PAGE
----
Exterior view of the Orange County Museum of Art lit up at night.

Orange County Museum of Art

Artful engineering for enduring elegance.

Project Facts

Location Costa Mesa, California
Owner Orange County Museum of Art
Size 53,000 SF
Cost $73 million
Status Completed 2022


The Orange County Museum of Art at the Segerstrom Center for the Arts boasts a distinctive hallmark—an exterior rainscreen intricately adorned with over 7,000 custom terracotta panels. The protection of this architectural masterpiece was entrusted to the Walter P Moore team, who engineered an advanced secondary steel system that seamlessly combines efficiency with cutting-edge earthquake resilience. Beyond elevating the building’s aesthetics, this feature underscores the durability, sustainability, and artisanal qualities of terracotta, guaranteeing the lasting preservation of the artistry within the museum as well as its distinctive exterior.

Orange County Museum of Art View of catwalk

One of the gallery rooms in the Orange County Museum of Art

Gift store at the Orange County Museum of Art.

Orange County Museum of Art facade and staircase entry.

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About the project

The Orange County Museum of Art has moved to a new 53,000-square-foot building at the Segerstrom Center for the Arts in Costa Mesa designed by Pritzker Prize-winning architect Thom Mayne and his firm, Morphosis. It includes nearly 25,000 square feet of exhibit space and 10,000 square feet for education, performances, and public gatherings.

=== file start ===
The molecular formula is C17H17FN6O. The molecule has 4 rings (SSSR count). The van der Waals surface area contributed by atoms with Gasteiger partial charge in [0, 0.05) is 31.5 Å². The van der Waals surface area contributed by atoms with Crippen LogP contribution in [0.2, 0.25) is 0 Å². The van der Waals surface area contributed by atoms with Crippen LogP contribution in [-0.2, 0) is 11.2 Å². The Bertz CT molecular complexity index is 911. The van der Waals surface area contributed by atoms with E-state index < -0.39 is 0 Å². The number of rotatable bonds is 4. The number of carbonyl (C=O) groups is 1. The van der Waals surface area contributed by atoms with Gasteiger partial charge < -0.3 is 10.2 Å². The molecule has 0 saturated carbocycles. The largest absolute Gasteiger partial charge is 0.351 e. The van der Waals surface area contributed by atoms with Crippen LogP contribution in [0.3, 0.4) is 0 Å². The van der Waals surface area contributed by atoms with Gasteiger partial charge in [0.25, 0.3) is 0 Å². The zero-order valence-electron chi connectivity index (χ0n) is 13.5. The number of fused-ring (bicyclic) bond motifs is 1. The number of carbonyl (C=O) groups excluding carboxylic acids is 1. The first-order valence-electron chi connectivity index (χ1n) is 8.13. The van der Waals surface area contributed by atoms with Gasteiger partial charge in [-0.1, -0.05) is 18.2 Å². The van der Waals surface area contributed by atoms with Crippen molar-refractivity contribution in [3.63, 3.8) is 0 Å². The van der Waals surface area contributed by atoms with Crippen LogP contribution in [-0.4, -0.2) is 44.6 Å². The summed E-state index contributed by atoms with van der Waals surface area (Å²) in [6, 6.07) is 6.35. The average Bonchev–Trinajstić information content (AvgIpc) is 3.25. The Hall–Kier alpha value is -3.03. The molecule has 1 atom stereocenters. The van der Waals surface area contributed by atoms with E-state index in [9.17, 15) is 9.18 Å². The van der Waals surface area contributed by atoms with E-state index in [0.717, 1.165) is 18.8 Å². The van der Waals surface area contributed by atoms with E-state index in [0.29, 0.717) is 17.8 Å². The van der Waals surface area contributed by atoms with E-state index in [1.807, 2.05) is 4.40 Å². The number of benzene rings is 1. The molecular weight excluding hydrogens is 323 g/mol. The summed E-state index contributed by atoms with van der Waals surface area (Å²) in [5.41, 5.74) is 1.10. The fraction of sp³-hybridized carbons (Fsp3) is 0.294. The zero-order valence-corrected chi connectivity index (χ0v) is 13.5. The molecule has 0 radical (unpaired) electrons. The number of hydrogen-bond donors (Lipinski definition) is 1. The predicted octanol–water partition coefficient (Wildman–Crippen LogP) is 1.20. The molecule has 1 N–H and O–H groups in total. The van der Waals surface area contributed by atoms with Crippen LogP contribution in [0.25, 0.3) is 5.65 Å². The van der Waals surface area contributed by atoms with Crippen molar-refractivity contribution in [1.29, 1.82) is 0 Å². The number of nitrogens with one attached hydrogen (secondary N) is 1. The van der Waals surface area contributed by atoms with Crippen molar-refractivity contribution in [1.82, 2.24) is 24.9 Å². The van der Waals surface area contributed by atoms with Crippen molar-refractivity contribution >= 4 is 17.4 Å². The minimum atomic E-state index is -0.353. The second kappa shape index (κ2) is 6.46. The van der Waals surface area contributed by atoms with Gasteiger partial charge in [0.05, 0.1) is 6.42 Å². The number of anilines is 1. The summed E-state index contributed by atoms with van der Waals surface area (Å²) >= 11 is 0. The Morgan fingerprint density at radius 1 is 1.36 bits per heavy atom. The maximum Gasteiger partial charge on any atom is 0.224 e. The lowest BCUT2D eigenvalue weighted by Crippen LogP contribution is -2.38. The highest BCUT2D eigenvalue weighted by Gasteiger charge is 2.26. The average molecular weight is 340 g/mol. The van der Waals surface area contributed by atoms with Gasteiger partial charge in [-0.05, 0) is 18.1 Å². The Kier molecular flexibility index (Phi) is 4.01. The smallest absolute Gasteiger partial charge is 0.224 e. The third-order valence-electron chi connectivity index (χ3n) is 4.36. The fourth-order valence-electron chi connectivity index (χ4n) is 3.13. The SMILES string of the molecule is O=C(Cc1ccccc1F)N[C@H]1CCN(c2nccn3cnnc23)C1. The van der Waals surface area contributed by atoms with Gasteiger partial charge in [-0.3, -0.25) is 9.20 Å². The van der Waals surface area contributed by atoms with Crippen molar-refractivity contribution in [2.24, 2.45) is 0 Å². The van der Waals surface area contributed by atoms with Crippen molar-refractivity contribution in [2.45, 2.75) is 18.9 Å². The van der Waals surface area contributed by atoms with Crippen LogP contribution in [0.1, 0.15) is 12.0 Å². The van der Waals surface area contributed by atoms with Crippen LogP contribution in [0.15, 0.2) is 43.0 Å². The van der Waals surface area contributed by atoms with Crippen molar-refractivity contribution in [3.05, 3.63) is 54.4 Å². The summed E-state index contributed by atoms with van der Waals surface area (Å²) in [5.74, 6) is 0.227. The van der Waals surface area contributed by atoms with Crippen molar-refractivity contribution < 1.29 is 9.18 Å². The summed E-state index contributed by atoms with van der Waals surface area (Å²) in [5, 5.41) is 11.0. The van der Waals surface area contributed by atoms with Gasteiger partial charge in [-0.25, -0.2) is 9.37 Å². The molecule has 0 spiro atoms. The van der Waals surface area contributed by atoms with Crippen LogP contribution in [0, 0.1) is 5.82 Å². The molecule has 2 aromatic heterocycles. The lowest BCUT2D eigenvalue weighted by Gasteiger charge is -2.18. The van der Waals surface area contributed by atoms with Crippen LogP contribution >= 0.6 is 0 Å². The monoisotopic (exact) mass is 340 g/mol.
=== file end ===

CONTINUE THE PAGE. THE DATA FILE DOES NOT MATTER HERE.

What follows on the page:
The most striking feature of the new building is its complex exterior enclosure of custom secondary steel covered in a light-colored terracotta facade with bands of glazed terracotta panels. The exterior rain screen is composed of more than 7,000 custom terracotta panels that wave across the complex curves of the museum’s exterior. 

Terracotta is known for its durability, sustainability, and hand-made, artisan qualities, but it is also inherently brittle. As the enclosure engineer, the Walter P Moore team was tasked with designing an efficient and cost-effective secondary system to integrate the terracotta and long-span glazing components of the enclosure while protecting the fragile elements from potential seismic motion.

Lofted area in the lobby of the Orange County Museum of Art.

Orange county museum of art facade.

Interior stairwell at the Orange County Museum of Art.

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Geometrical modeling

The Walter P Moore team also generated geometrical models of the complex systems for both engineering analysis and documentation of the enclosure. Our LOD 300-level model bridged the gap between the design and construction teams providing an accurate and efficient means of delivering the geometrically complex secondary steel system.